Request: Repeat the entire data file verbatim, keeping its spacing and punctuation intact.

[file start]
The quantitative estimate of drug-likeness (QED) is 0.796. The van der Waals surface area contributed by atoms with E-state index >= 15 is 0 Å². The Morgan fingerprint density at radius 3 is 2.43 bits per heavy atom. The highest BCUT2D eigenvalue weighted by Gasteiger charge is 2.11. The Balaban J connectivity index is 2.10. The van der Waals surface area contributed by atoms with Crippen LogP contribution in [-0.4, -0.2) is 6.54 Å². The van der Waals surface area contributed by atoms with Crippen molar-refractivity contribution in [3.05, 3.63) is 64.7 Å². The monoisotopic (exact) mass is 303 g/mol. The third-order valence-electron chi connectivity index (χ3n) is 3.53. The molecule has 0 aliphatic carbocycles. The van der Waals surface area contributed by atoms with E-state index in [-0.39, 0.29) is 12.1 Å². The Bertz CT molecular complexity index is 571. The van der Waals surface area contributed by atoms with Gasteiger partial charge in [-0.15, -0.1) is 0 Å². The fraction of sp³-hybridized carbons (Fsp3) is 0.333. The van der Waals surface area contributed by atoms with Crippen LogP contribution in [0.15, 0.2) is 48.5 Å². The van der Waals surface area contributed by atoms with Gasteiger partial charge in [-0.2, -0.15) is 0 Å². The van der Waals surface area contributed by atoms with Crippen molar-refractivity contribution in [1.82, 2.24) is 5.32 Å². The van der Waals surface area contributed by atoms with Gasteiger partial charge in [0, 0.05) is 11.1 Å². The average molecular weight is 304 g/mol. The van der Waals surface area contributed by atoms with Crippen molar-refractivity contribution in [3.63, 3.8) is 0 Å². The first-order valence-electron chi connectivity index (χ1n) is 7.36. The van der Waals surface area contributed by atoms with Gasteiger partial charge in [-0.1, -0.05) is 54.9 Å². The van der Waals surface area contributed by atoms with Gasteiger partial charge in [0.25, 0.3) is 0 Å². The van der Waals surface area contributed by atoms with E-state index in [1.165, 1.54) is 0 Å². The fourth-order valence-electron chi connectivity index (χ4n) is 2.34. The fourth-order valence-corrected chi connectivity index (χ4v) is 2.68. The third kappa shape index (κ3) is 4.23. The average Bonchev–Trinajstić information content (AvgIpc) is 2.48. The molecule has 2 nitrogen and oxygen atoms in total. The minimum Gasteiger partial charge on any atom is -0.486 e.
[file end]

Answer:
The quantitative estimate of drug-likeness (QED) is 0.796. The van der Waals surface area contributed by atoms with E-state index >= 15 is 0 Å². The Morgan fingerprint density at radius 3 is 2.43 bits per heavy atom. The highest BCUT2D eigenvalue weighted by Gasteiger charge is 2.11. The Balaban J connectivity index is 2.10. The van der Waals surface area contributed by atoms with Crippen LogP contribution in [-0.4, -0.2) is 6.54 Å². The van der Waals surface area contributed by atoms with Crippen molar-refractivity contribution in [3.05, 3.63) is 64.7 Å². The monoisotopic (exact) mass is 303 g/mol. The third-order valence-electron chi connectivity index (χ3n) is 3.53. The molecule has 0 aliphatic carbocycles. The van der Waals surface area contributed by atoms with E-state index in [-0.39, 0.29) is 12.1 Å². The Bertz CT molecular complexity index is 571. The van der Waals surface area contributed by atoms with Gasteiger partial charge in [-0.15, -0.1) is 0 Å². The fraction of sp³-hybridized carbons (Fsp3) is 0.333. The van der Waals surface area contributed by atoms with Crippen LogP contribution in [0.15, 0.2) is 48.5 Å². The van der Waals surface area contributed by atoms with Gasteiger partial charge in [-0.2, -0.15) is 0 Å². The van der Waals surface area contributed by atoms with Crippen molar-refractivity contribution in [1.82, 2.24) is 5.32 Å². The van der Waals surface area contributed by atoms with Gasteiger partial charge in [0, 0.05) is 11.1 Å². The average molecular weight is 304 g/mol. The van der Waals surface area contributed by atoms with Crippen molar-refractivity contribution in [3.63, 3.8) is 0 Å². The first-order valence-electron chi connectivity index (χ1n) is 7.36. The van der Waals surface area contributed by atoms with Gasteiger partial charge in [-0.1, -0.05) is 54.9 Å². The van der Waals surface area contributed by atoms with Gasteiger partial charge in [0.25, 0.3) is 0 Å². The van der Waals surface area contributed by atoms with E-state index in [1.165, 1.54) is 0 Å². The fourth-order valence-electron chi connectivity index (χ4n) is 2.34. The fourth-order valence-corrected chi connectivity index (χ4v) is 2.68. The third kappa shape index (κ3) is 4.23. The average Bonchev–Trinajstić information content (AvgIpc) is 2.48. The molecule has 2 nitrogen and oxygen atoms in total. The minimum Gasteiger partial charge on any atom is -0.486 e.